How far do your car lights shine? 25 meters? Or 50? Maybe even 100 or further? All these answers are correct. But without an indication of how bright the light still is at these distances, that information is pretty useless.
Even an only average car headlight will cover many hundred meters. Anyone can see that. After all, the lights of an oncoming car are already visible from such distances. Reflective signs and marker posts also reflect the light back from two or three hundred meters away. But an obstacle or even a person at the same height would have no chance to be seen without a reflector. Not enough light would get there over such great distances.
The closer to the headlight, the more the illumination increases.
The full specification for range information has to be something like this: 80 meters at three lux (lx). And that’s the sort of information that reputable lamp manufacturers such as OSRAM provide. So the distance or range information refers to the point at which illuminance has dropped to this value. The closer to the headlight, the more the illumination increases. Beyond 80 meters it quickly drops off, but there’s still some light of course.
Choosing three lux was not random. Drivers can still make good use of these lighting conditions and illuminated obstacles are visible. Now, the eye can also cope with significantly lower illuminance levels. 0.25 lux is enough to read the newspaper when you’re young. At 0.1 lux you can still walk without breaking your neck. But the major difference to driving lies in what is called adaptation. The eye needs several minutes to get used to the dark and become sensitized. When driving, there is no complete darkness to adapt to though – for one thing because of your own headlights.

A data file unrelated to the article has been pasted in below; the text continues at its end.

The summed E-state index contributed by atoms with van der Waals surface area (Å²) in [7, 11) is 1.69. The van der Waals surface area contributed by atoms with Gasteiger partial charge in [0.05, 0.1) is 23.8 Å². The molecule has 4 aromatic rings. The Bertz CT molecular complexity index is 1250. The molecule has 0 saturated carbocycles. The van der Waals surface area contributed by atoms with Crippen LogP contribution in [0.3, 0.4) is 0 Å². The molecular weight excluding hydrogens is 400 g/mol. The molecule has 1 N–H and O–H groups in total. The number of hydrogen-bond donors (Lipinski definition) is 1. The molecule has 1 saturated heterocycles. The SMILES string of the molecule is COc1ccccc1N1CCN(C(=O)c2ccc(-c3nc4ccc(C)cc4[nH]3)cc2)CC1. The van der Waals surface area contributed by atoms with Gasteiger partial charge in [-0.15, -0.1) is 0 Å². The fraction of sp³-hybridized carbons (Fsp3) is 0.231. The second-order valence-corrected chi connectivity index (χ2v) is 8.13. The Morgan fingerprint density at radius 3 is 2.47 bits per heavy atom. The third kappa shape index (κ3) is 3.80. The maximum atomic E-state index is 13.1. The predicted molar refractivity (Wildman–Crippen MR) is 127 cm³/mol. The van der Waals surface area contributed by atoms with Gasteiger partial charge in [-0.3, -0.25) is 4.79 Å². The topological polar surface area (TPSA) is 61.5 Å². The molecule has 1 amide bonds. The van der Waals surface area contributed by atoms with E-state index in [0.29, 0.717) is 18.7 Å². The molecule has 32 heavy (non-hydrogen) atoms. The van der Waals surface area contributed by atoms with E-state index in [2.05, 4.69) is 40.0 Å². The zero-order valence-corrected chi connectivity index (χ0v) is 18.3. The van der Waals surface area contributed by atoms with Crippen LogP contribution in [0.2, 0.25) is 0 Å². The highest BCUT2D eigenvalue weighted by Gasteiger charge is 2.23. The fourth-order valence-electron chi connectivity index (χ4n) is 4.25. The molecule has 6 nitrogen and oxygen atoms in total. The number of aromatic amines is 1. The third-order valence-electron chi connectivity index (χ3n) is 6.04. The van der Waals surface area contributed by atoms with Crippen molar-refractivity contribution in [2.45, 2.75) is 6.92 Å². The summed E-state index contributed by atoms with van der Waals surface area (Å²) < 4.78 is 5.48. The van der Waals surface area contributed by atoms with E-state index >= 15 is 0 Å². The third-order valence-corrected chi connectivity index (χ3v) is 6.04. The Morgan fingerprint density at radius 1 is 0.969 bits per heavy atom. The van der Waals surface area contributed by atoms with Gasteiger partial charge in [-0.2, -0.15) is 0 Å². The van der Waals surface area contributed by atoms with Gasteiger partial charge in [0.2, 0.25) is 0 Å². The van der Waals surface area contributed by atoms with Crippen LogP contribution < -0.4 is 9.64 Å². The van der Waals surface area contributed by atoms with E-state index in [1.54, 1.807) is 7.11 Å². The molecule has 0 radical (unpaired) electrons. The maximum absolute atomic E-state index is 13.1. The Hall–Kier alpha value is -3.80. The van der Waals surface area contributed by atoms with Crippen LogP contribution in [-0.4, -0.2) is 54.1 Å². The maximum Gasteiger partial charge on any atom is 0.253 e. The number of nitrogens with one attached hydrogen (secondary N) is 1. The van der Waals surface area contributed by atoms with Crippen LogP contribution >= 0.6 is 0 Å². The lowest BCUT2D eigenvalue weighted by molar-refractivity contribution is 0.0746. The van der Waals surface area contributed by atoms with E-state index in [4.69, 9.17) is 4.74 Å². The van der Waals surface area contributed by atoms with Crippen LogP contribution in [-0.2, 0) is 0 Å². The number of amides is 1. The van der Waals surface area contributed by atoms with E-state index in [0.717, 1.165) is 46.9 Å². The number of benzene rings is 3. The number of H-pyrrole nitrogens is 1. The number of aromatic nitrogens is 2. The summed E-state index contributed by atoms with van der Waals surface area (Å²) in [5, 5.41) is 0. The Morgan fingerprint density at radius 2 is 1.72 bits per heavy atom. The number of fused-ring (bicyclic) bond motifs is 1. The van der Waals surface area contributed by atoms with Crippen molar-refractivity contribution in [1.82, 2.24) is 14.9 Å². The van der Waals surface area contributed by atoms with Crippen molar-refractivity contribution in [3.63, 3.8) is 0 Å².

A dipped beam range of 80 meters – to stick with the example above – doesn’t mean that there is three lux in all areas on the road.
A dipped beam range of 80 meters – to stick with the example above – doesn’t mean that there is three lux in all areas on the road. The information always refers to the outermost tip or finger of the light distribution, which is asymmetrical in dipped beam. Your own side of the road – the right one in right-hand traffic – is illuminated much stronger than parts further to the left. For left-hand traffic it’s the other way round of course. In other words, the point the range information refers to is located on the side of the road. In Europe, for example, as near as 25 meters away and 50 centimeters high only one lux is allowed to reach the side of the oncoming traffic to prevent glare. In the US higher values are allowed.
Measuring the light that reaches this point requires expensive, high-quality measuring equipment. Just any old exposure meter won’t do. And the professionals actually don’t measure what gets onto the road in lux, but what the headlight gives off in candela. However, the difference between illuminance in lux and luminous intensity in candela is a topic for a physics lesson. The only important thing to know is that you need one of the two for reliable range information.